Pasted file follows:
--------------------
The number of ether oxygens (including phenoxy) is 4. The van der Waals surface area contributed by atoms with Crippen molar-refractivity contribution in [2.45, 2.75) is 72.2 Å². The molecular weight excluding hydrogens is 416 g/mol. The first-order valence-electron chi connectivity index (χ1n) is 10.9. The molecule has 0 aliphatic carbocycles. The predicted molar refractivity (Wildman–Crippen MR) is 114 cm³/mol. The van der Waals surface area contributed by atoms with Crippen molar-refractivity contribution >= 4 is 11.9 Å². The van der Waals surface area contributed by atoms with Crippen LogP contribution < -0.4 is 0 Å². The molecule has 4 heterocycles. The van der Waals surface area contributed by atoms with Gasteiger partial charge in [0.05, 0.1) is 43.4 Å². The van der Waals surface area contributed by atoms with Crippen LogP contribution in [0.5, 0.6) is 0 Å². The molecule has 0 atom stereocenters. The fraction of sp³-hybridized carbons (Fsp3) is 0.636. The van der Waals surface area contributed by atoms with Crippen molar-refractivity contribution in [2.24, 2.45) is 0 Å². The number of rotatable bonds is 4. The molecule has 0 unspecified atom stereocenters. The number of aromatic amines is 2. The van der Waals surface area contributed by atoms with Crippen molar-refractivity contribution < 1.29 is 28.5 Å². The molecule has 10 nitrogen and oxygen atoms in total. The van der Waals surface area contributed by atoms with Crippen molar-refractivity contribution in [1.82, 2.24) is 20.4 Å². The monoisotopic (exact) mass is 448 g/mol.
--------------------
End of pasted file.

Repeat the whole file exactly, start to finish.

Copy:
The number of ether oxygens (including phenoxy) is 4. The van der Waals surface area contributed by atoms with Crippen molar-refractivity contribution in [2.45, 2.75) is 72.2 Å². The molecular weight excluding hydrogens is 416 g/mol. The first-order valence-electron chi connectivity index (χ1n) is 10.9. The molecule has 0 aliphatic carbocycles. The predicted molar refractivity (Wildman–Crippen MR) is 114 cm³/mol. The van der Waals surface area contributed by atoms with Crippen molar-refractivity contribution >= 4 is 11.9 Å². The van der Waals surface area contributed by atoms with Crippen LogP contribution < -0.4 is 0 Å². The molecule has 4 heterocycles. The van der Waals surface area contributed by atoms with Gasteiger partial charge in [0.05, 0.1) is 43.4 Å². The van der Waals surface area contributed by atoms with Crippen LogP contribution in [0.5, 0.6) is 0 Å². The molecule has 0 atom stereocenters. The fraction of sp³-hybridized carbons (Fsp3) is 0.636. The van der Waals surface area contributed by atoms with Crippen molar-refractivity contribution in [2.24, 2.45) is 0 Å². The number of rotatable bonds is 4. The molecule has 0 unspecified atom stereocenters. The number of aromatic amines is 2. The van der Waals surface area contributed by atoms with Crippen molar-refractivity contribution < 1.29 is 28.5 Å². The molecule has 10 nitrogen and oxygen atoms in total. The van der Waals surface area contributed by atoms with Crippen molar-refractivity contribution in [1.82, 2.24) is 20.4 Å². The monoisotopic (exact) mass is 448 g/mol.